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Attendance Requirements

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Kilo-Bravo-6 offers:


We use the requirement "be active in your troop and patrol for x months" to enforce an 80% policy. ...This is another of those spin off topics I think.


Yah, Ok, welcome to da spin zone :).


Now before we all start actin' like Elk in ruttin' season, I beg a favor. Before respondin' back and forth, first share with the group the following:


Does your troop have any attendance rules or expectations (and what are they?)?


If yes, what if any are the consequences? Can yeh give an example?


If no, how do you handle the inevitable "freeloaders" and poor examples that do crop up from time to time (and their parents)?


Honest as you can, how does that work for your unit? Both pluses and minuses, eh!

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We have a policy on the books that says any scout who misses more than 50% of meetings and camp outs may be excluded from certain "activities" that the troop holds a couple times a year, such as lock ins, bowling nights, troop night at the movies, etc.. These "activities" are generally highly popular so the feeling is, this is an incentive for boys to attend at least half the "regularly scheduled" events. Although it is on the books, and occasionally comes up for discussion, in two years I haven't seen it enforced yet. And I think it may be counter productive. If we have kids on the fence about the troop and then we tell them they can't come to their favorite activity of the whole year, well why would they stay? Alternately, if our meetings & campouts are that unappealing, then maybe something's wrong there.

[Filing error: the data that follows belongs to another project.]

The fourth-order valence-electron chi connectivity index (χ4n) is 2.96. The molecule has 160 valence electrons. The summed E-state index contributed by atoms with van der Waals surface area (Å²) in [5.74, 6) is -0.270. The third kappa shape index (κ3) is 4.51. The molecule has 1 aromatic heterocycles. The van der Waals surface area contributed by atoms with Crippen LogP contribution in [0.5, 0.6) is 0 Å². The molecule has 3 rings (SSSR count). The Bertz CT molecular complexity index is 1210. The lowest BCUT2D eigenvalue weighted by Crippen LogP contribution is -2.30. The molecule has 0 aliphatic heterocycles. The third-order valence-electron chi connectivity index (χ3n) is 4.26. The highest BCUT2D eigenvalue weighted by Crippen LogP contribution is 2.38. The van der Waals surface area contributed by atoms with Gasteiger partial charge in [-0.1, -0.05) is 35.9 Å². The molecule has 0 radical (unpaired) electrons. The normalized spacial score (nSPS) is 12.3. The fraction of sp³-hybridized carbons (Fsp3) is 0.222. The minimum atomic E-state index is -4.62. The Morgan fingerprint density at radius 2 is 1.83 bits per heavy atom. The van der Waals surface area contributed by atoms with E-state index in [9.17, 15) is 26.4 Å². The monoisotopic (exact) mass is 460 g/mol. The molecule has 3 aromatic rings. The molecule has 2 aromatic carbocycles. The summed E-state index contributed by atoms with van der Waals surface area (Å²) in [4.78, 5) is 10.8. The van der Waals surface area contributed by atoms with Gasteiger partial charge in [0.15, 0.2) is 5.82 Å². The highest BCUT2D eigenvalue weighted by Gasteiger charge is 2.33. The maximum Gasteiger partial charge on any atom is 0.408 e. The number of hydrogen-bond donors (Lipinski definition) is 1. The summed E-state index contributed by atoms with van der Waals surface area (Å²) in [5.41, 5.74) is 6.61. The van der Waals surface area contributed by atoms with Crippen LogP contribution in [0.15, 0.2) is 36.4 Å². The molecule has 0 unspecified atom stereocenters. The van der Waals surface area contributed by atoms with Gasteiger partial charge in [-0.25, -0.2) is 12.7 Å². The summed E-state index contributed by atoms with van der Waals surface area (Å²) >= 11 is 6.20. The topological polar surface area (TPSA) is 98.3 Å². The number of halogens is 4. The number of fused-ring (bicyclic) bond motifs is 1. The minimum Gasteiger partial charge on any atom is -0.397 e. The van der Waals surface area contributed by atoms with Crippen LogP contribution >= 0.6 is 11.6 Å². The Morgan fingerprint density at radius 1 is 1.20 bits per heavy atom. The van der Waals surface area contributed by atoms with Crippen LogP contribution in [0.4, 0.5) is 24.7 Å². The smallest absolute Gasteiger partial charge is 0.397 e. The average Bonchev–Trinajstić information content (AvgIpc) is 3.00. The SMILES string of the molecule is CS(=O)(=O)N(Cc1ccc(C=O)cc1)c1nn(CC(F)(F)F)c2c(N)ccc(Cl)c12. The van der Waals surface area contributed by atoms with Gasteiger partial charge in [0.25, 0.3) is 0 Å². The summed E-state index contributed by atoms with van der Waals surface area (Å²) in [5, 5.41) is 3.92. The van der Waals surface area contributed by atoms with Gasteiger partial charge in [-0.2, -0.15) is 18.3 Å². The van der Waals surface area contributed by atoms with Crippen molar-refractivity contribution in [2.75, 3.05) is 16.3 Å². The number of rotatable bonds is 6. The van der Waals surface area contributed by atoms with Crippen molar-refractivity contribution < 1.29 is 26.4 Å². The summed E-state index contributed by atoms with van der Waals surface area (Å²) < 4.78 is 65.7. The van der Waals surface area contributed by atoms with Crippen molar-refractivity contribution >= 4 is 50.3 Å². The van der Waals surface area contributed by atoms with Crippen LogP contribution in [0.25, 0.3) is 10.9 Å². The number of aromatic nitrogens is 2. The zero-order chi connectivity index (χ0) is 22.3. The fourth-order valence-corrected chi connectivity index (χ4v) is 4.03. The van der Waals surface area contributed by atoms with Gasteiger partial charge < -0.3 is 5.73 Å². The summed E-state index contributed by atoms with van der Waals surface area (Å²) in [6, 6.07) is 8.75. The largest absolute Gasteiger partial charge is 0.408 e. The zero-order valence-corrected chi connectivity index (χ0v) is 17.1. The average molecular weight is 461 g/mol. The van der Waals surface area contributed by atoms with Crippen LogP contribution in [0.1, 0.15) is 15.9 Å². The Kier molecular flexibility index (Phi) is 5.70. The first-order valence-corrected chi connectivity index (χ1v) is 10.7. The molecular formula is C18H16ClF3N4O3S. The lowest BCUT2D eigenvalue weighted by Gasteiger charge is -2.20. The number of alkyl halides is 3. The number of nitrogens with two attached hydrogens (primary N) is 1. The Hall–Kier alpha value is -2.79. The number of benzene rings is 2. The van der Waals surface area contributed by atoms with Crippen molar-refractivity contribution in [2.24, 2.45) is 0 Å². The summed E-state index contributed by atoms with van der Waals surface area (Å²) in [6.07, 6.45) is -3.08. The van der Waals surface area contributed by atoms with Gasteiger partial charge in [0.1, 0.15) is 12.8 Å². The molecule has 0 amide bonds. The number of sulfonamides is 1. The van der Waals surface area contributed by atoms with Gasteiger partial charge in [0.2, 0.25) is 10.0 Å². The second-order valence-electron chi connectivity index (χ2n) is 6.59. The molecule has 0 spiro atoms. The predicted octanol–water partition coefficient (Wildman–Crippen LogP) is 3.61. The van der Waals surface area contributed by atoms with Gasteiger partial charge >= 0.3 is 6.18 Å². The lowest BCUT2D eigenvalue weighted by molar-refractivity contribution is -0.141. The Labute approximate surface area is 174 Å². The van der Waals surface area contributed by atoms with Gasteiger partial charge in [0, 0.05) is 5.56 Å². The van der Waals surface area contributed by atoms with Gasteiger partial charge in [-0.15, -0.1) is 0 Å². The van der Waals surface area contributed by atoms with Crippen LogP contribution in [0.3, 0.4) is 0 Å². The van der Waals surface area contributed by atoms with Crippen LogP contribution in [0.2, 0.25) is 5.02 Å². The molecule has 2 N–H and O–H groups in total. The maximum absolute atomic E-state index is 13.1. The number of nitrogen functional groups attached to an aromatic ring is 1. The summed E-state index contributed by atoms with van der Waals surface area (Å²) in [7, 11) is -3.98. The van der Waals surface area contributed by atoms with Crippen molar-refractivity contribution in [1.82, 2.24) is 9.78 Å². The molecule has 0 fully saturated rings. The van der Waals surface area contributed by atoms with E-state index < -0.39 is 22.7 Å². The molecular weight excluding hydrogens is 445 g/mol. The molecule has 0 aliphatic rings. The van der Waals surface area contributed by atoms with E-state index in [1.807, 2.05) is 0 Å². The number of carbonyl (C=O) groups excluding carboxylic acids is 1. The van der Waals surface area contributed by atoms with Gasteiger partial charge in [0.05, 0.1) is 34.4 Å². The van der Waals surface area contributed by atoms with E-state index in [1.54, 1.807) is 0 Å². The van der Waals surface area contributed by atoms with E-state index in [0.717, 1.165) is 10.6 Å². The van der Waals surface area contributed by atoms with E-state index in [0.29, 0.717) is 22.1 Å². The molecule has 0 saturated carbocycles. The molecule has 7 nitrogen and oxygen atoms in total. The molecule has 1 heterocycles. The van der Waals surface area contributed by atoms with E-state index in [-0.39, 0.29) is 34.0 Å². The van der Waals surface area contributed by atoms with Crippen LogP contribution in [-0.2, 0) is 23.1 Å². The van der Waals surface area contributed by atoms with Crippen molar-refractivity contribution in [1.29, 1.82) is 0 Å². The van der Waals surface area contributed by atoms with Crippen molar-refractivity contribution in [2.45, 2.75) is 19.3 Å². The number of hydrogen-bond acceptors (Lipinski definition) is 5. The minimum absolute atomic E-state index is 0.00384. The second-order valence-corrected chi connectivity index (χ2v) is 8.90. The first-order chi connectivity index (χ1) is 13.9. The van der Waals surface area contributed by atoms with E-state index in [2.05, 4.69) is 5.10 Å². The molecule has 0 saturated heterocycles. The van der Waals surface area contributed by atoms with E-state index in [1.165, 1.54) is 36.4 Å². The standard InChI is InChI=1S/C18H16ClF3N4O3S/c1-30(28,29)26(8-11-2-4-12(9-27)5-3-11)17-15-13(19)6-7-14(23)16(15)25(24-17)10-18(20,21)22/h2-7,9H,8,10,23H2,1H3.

We have no % rule for rank advancement.



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We have the policy that if you wish other scouts to attend and support your eagle project, you had better set a good example by showing up at the meetings and helping the younger boys with their advancement.


When the older scouts don't get the necessary eagle project help, too bad. Too often the hypocracy of their "leadership" is obvious to all.


Those eagle scouts who have remained active in the troop do not have any help from their friends in the troop. Those that don't have a tough time garnering a labor force from strangers.



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No we were discussing adding just such a policy when we were given a letter by our district advancement Chairperson that such requirements for "active" or " Scout Spirit" were expressly forbidden by National Advancement Committee. We have had more experience with an eagle candidate working very hard to keep younger scouts as far away from his eagle project as possible. Not asking openly for help but specifically recruiting the older scouts only. The younger scouts lack necessary skills and self discipline to be an asset to the project apparently. They just want to play and have fun. I was there the one day that younger scouts were and it was difficult for the older boys to keep the younger ones focused. Some of the adult leadership are upset with the eagle candidate in question because of this issue his attendance is spotty to meetings and events. He has sports commitments on meeting night. We are trying something with our non cooperative scouts requiring their parents to go on outings with them until their behavior improves. We will see how this works.


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I have observed in my own experiences and watching PLCs that generally attendance requirements are an easy attempt for lesser experienced leaders to fix difficult problems. But as the leadership gets more experienced and more skilled at their jobs, the attendance requirements go away.


Looking back on it, I dont have a problem with some level of attendance requirements for that reason (with in reason). Its kind of like developing a program using JLT. The BSA JLT (TLT) course isnt really all that good, but is a good start for new troops trying to bring JLTs into their program.